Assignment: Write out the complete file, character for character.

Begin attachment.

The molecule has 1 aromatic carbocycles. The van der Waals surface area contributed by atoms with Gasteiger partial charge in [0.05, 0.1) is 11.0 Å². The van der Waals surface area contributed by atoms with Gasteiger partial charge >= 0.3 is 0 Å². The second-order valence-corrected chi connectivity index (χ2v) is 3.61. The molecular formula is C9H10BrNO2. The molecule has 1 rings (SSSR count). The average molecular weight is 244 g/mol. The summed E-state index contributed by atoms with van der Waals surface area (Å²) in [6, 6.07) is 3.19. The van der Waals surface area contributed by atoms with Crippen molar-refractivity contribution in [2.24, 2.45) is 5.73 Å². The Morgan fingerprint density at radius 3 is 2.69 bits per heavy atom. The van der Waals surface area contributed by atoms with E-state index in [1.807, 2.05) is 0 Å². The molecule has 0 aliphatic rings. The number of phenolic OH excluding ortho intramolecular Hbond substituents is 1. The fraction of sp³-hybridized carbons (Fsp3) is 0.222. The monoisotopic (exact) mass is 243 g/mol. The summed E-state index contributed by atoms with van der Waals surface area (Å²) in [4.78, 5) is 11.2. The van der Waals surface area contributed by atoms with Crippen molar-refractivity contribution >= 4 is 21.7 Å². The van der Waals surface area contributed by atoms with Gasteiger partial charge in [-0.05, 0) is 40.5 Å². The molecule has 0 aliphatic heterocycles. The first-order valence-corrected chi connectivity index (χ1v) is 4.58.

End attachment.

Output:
The molecule has 1 aromatic carbocycles. The van der Waals surface area contributed by atoms with Gasteiger partial charge in [0.05, 0.1) is 11.0 Å². The van der Waals surface area contributed by atoms with Gasteiger partial charge >= 0.3 is 0 Å². The second-order valence-corrected chi connectivity index (χ2v) is 3.61. The molecular formula is C9H10BrNO2. The molecule has 1 rings (SSSR count). The average molecular weight is 244 g/mol. The summed E-state index contributed by atoms with van der Waals surface area (Å²) in [6, 6.07) is 3.19. The van der Waals surface area contributed by atoms with Crippen molar-refractivity contribution in [2.24, 2.45) is 5.73 Å². The Morgan fingerprint density at radius 3 is 2.69 bits per heavy atom. The van der Waals surface area contributed by atoms with E-state index in [1.807, 2.05) is 0 Å². The molecule has 0 aliphatic rings. The number of phenolic OH excluding ortho intramolecular Hbond substituents is 1. The fraction of sp³-hybridized carbons (Fsp3) is 0.222. The monoisotopic (exact) mass is 243 g/mol. The summed E-state index contributed by atoms with van der Waals surface area (Å²) in [4.78, 5) is 11.2. The van der Waals surface area contributed by atoms with Crippen molar-refractivity contribution >= 4 is 21.7 Å². The van der Waals surface area contributed by atoms with Gasteiger partial charge in [-0.05, 0) is 40.5 Å². The molecule has 0 aliphatic heterocycles. The first-order valence-corrected chi connectivity index (χ1v) is 4.58.